Still looking for an idea for NANOWRIMO or just want to brainstorm your next book? Here are four additional ideas. (See the first two in previous posts.) I promise to get the next four up over the weekend.
If you know more examples of these techniques (including your own book) or if you have other favorite ways to brainstorm, please write in the comments section before October 31, 2014. You’ll be thrown into a raffle to win a free critique of the first ten pages of your novel or picture book (ten pages or less) or a necklace that says, The Word is Waiting to Hear Your Story.
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#3 What’s the Worst that Could Happen?
The title speaks for itself. Think of a worst-case scenario and run with it. Movies do it all the time with films like Planet of the Apes, Godzilla, Deep Impact, and every other movie where an asteroid is headed toward us. This is also your basic dystopia situation, but there are other worst-case scenarios besides a totalitarian future. Check these out below.
Alexander and the Terrible, Horrible, No Good, Very Bad Day by Judith Viorst, illustrated by Ray Cruz:
With a movie in theaters now and a sequel to the picture book just out, Viorst’s enduring story proves both kids and adults can relate to other people in terrible, horrible situations. There’s no asteroid heading toward Alexander, but for a kid, a day where everything goes wrong can be just as bad.
Knuffle Bunny: A Cautionary Tale by Mo Willems:
If you’ve ever driven miles out of your way to figure out where a child has left a raggedy teddy bear or a well-worn doll, you know how awful it is for a kid (and the adult driving) to lose that favorite toy.
The Hunger Games series by Suzanne Collins:
Need I say more?
The Maze Runner by James Dashner:
Like The Hunger Games, this book has also spun into a wildly popular series of books and movies. It’s about a boy who wakes up in a strange place with other kids. They don’t know how they got there—or how to get out.
Trapped by Michael Northrop:
When a snowstorm hits, seven kids get trapped in school for a week. As problems escalate, so does the suspense in this fast-paced novel.
Among the Hidden by Margaret Peterson Haddix:
In a society where couples can have only two children, Luke is a third child who must live in hiding. This is the first in the very popular Shadow Children series.
Unwind by Neal Shusterman:
When a child is between the ages of thirteen and eighteen, a parent may choose to retroactively get rid of that child through a process called “unwinding.” This book is the first in an acclaimed and thought-provoking series.
Delirium by Lauren Oliver:
This is the first of a trilogy about a future where love is a disease. And at eighteen, you must take the cure. Oliver, who is both prolific and insightful, definitely knows her YA audience!
Stuck in Neutral by Terry Trueman:
The narrator is completely disabled—can’t move or speak—and thinks his father is planning on killing him. Trueman also wrote Cruise Control, a companion novel to this Printz Honor book.
If I Stay by Gayle Forman:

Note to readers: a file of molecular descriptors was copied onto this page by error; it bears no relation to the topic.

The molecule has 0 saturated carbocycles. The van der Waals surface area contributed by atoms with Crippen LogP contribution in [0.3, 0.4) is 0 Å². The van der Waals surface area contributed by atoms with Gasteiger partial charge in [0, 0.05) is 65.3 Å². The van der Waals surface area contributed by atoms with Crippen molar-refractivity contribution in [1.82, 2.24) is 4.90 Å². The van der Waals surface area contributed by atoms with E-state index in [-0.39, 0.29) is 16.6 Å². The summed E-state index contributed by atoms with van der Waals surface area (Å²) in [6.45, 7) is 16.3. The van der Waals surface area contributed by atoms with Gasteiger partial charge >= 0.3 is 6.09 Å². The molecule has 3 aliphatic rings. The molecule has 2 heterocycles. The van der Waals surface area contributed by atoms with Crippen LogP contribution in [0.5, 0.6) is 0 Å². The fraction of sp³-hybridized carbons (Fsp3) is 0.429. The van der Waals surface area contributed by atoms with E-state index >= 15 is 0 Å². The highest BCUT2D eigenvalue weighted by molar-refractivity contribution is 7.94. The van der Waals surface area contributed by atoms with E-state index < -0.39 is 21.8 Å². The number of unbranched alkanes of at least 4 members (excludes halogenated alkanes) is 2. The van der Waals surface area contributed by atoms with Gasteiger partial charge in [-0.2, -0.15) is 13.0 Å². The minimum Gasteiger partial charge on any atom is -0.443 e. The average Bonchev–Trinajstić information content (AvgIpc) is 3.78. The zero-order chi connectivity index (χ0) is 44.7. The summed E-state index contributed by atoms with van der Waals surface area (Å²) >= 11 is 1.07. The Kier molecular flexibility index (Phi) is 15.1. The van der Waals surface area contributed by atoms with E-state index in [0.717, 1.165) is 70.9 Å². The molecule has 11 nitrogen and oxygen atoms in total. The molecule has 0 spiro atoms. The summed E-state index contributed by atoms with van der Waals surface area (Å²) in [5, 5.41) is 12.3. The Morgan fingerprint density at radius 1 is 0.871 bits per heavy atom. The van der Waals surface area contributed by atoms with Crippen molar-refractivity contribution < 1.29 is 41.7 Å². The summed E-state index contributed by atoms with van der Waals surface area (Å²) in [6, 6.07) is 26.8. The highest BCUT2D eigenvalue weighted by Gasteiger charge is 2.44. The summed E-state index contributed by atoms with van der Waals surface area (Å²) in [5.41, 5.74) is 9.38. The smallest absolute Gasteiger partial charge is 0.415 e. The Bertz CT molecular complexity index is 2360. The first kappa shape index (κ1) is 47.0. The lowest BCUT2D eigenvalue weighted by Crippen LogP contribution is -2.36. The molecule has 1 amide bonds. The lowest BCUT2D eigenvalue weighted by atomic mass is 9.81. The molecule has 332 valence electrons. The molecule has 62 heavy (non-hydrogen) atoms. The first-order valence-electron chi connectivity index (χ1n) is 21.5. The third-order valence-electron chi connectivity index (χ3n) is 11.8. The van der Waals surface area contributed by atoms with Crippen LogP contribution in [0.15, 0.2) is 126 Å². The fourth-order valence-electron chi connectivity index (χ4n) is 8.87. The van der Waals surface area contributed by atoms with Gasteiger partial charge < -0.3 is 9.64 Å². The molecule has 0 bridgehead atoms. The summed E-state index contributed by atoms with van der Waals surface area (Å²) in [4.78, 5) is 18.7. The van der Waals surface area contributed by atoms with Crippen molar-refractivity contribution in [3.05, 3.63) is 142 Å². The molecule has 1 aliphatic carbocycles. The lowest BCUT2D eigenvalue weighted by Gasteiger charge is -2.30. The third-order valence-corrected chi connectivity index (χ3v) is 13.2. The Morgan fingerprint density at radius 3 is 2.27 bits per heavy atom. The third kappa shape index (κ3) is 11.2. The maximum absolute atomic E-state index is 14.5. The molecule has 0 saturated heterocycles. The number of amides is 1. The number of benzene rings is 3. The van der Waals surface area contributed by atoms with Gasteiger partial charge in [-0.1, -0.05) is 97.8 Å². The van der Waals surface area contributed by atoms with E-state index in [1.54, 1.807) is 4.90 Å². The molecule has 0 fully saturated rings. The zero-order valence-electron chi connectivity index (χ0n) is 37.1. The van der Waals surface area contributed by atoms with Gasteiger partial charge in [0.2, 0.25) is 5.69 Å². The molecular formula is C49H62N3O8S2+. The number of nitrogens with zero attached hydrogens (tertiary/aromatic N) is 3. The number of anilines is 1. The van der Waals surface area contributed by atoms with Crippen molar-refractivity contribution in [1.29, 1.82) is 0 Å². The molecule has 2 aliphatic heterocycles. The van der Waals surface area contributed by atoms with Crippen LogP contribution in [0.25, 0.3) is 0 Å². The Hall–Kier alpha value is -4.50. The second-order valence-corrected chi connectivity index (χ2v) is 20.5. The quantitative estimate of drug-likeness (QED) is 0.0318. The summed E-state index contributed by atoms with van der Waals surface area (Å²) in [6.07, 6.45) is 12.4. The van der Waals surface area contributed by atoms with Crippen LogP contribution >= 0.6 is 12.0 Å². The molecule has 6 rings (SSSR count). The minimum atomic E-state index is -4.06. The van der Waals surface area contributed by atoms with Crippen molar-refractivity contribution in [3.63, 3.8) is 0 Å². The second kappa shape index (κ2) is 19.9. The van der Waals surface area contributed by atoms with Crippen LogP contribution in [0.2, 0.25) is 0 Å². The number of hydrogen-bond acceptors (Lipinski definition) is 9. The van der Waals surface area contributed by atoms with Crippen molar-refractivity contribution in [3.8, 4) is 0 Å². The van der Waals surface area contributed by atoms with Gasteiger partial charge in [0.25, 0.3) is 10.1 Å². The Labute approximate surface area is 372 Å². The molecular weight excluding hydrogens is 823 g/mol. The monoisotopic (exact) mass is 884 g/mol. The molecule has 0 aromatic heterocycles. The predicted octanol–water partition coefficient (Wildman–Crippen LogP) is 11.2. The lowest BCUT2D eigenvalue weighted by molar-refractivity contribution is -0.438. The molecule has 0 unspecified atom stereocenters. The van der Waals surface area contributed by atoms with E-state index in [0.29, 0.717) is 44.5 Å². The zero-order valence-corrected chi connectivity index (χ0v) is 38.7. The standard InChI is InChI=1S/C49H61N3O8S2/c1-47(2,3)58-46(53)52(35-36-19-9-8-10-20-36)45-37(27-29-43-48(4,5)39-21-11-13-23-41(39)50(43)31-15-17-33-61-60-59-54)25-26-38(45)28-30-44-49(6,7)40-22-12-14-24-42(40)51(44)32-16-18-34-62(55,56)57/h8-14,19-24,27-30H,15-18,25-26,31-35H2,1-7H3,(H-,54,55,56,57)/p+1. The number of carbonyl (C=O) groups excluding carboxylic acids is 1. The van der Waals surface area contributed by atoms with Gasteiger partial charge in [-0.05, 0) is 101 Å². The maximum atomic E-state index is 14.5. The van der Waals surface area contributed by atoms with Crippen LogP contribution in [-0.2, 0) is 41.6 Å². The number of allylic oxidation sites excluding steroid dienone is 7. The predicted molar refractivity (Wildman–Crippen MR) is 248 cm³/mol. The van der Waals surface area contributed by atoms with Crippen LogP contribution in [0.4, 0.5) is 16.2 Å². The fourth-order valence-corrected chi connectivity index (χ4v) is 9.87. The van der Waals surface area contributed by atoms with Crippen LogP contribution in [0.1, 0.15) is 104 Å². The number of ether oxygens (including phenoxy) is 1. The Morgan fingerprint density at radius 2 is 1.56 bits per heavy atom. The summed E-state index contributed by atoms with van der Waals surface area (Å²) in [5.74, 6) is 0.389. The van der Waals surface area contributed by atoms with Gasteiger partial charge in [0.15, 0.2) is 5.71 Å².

A girl hovering between life and death after a car accident must decide whether to live or die. This well-loved book was recently made into a movie. Forman has also written a companion novel to this one called Where She Went.
#4 Look at the Irrational Fears and Phobias of People Around You
Google irrational fears and you’ll get lots of ideas. But if you have trouble sleeping at night, maybe you better not. Classic examples include Jaws (maybe not so irrational), Snakes on a Plane, Chucky, and lots of other horror movies.
Kids and teens have their own specific irrational fears. (So do adults. When I took a break from writing this blog post, I found a millipede in my study. I killed it and then imagined all its fellow millipedes coming after me in my sleep.)
Take a look at these great books, but do it at your own risk.
The Tub People by Pam Conrad, illustrated by Richard Egielski:
I love this series about plastic Tub People. The first is about how the youngest almost goes down the drain, but is saved. Have you ever known children who were afraid that would happen to them?
The Owl Who Was Afraid of the Dark by Jill Tomlinson, illustrated by Paul Howard
and The Dark by Lemony Snicket, illustrated by Jon Klassen:
These are two examples of how authors used the common fear of the dark to create excellent and original books.
Go Away Big Green Monster by Ed Emberley:
My kids loved this empowering book that taps into another common fear that toddlers have: all kinds of monsters.
The Watermelon Seed by Greg Pizzoli:
When a crocodile swallows a watermelon seed, he imagines horrible things happening to him. Don’t tell me this never happened to you when you were a kid. No? Really? Just me?
Running Out of Time by Margaret Peterson Haddix:
This one presents a common fear about doubting your own perception. Do you really know what you think you know? (Spoiler alert!) In this intriguing novel, a girl believes she’s living a normal life in 1840, but it’s really 1996 outside her town.
The Dollhouse Murders by Betty Ren Wright:
Dolls that move around by themselves. Anyone creeped out by old dolls will love this one.
The Adoration of Jenna Fox by Mary Pearson: